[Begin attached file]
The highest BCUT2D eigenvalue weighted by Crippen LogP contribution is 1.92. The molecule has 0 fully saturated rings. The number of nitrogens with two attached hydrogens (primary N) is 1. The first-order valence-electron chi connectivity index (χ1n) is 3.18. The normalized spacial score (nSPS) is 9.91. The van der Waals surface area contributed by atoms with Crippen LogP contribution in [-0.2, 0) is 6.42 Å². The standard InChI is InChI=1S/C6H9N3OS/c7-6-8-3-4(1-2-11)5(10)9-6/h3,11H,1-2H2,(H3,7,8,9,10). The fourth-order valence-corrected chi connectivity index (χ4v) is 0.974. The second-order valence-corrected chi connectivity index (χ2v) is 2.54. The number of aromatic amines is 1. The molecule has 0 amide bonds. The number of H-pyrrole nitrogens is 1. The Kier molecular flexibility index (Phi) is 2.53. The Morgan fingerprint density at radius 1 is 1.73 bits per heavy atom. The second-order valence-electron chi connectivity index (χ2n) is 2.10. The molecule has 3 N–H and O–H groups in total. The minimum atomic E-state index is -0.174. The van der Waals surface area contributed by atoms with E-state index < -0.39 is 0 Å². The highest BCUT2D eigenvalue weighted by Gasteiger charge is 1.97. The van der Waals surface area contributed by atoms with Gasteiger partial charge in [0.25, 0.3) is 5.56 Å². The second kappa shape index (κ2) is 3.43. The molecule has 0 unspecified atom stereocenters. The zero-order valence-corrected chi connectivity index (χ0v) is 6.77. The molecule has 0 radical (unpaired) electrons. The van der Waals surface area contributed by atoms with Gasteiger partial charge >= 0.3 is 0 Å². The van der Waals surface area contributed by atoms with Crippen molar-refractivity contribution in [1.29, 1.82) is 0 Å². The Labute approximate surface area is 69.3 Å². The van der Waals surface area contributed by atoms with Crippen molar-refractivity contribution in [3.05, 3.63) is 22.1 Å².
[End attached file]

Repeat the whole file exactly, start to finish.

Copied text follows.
The highest BCUT2D eigenvalue weighted by Crippen LogP contribution is 1.92. The molecule has 0 fully saturated rings. The number of nitrogens with two attached hydrogens (primary N) is 1. The first-order valence-electron chi connectivity index (χ1n) is 3.18. The normalized spacial score (nSPS) is 9.91. The van der Waals surface area contributed by atoms with Crippen LogP contribution in [-0.2, 0) is 6.42 Å². The standard InChI is InChI=1S/C6H9N3OS/c7-6-8-3-4(1-2-11)5(10)9-6/h3,11H,1-2H2,(H3,7,8,9,10). The fourth-order valence-corrected chi connectivity index (χ4v) is 0.974. The second-order valence-corrected chi connectivity index (χ2v) is 2.54. The number of aromatic amines is 1. The molecule has 0 amide bonds. The number of H-pyrrole nitrogens is 1. The Kier molecular flexibility index (Phi) is 2.53. The Morgan fingerprint density at radius 1 is 1.73 bits per heavy atom. The second-order valence-electron chi connectivity index (χ2n) is 2.10. The molecule has 3 N–H and O–H groups in total. The minimum atomic E-state index is -0.174. The van der Waals surface area contributed by atoms with E-state index < -0.39 is 0 Å². The highest BCUT2D eigenvalue weighted by Gasteiger charge is 1.97. The van der Waals surface area contributed by atoms with Gasteiger partial charge in [0.25, 0.3) is 5.56 Å². The second kappa shape index (κ2) is 3.43. The molecule has 0 unspecified atom stereocenters. The zero-order valence-corrected chi connectivity index (χ0v) is 6.77. The molecule has 0 radical (unpaired) electrons. The van der Waals surface area contributed by atoms with Gasteiger partial charge >= 0.3 is 0 Å². The van der Waals surface area contributed by atoms with Crippen molar-refractivity contribution in [1.29, 1.82) is 0 Å². The Labute approximate surface area is 69.3 Å². The van der Waals surface area contributed by atoms with Crippen molar-refractivity contribution in [3.05, 3.63) is 22.1 Å².